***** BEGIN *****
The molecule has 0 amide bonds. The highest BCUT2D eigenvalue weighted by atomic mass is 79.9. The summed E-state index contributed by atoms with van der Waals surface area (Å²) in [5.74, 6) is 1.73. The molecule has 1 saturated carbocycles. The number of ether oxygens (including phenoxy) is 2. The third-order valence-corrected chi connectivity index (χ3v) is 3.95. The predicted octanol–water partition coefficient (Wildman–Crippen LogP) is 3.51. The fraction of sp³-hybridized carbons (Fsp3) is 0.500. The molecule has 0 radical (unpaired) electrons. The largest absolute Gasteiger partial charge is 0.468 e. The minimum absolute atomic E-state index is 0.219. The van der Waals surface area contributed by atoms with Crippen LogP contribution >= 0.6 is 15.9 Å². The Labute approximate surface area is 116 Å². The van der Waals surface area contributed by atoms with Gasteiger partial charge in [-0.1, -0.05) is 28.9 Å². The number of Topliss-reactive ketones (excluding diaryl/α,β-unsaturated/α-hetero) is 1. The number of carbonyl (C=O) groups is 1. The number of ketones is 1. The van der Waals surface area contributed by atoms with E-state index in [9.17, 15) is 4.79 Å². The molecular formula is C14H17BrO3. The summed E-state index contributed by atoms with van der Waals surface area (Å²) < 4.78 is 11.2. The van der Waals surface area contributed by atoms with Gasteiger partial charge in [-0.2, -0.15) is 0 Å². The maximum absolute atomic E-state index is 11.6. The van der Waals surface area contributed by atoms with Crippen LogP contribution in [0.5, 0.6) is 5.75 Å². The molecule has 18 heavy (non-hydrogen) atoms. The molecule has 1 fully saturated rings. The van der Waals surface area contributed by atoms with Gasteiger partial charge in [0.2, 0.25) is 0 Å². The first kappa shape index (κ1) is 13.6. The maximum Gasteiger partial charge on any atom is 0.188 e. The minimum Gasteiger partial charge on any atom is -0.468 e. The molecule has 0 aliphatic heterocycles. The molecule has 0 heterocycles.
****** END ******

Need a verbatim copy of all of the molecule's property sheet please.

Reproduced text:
The molecule has 0 amide bonds. The highest BCUT2D eigenvalue weighted by atomic mass is 79.9. The summed E-state index contributed by atoms with van der Waals surface area (Å²) in [5.74, 6) is 1.73. The molecule has 1 saturated carbocycles. The number of ether oxygens (including phenoxy) is 2. The third-order valence-corrected chi connectivity index (χ3v) is 3.95. The predicted octanol–water partition coefficient (Wildman–Crippen LogP) is 3.51. The fraction of sp³-hybridized carbons (Fsp3) is 0.500. The molecule has 0 radical (unpaired) electrons. The largest absolute Gasteiger partial charge is 0.468 e. The minimum absolute atomic E-state index is 0.219. The van der Waals surface area contributed by atoms with Crippen LogP contribution >= 0.6 is 15.9 Å². The Labute approximate surface area is 116 Å². The van der Waals surface area contributed by atoms with Gasteiger partial charge in [-0.1, -0.05) is 28.9 Å². The number of Topliss-reactive ketones (excluding diaryl/α,β-unsaturated/α-hetero) is 1. The number of carbonyl (C=O) groups is 1. The number of ketones is 1. The van der Waals surface area contributed by atoms with E-state index in [9.17, 15) is 4.79 Å². The molecular formula is C14H17BrO3. The summed E-state index contributed by atoms with van der Waals surface area (Å²) < 4.78 is 11.2. The van der Waals surface area contributed by atoms with Gasteiger partial charge in [-0.2, -0.15) is 0 Å². The maximum absolute atomic E-state index is 11.6. The van der Waals surface area contributed by atoms with Crippen LogP contribution in [0.5, 0.6) is 5.75 Å². The molecule has 18 heavy (non-hydrogen) atoms. The molecule has 1 fully saturated rings. The van der Waals surface area contributed by atoms with Gasteiger partial charge in [0.2, 0.25) is 0 Å². The first kappa shape index (κ1) is 13.6. The maximum Gasteiger partial charge on any atom is 0.188 e. The minimum Gasteiger partial charge on any atom is -0.468 e. The molecule has 0 aliphatic heterocycles. The molecule has 0 heterocycles.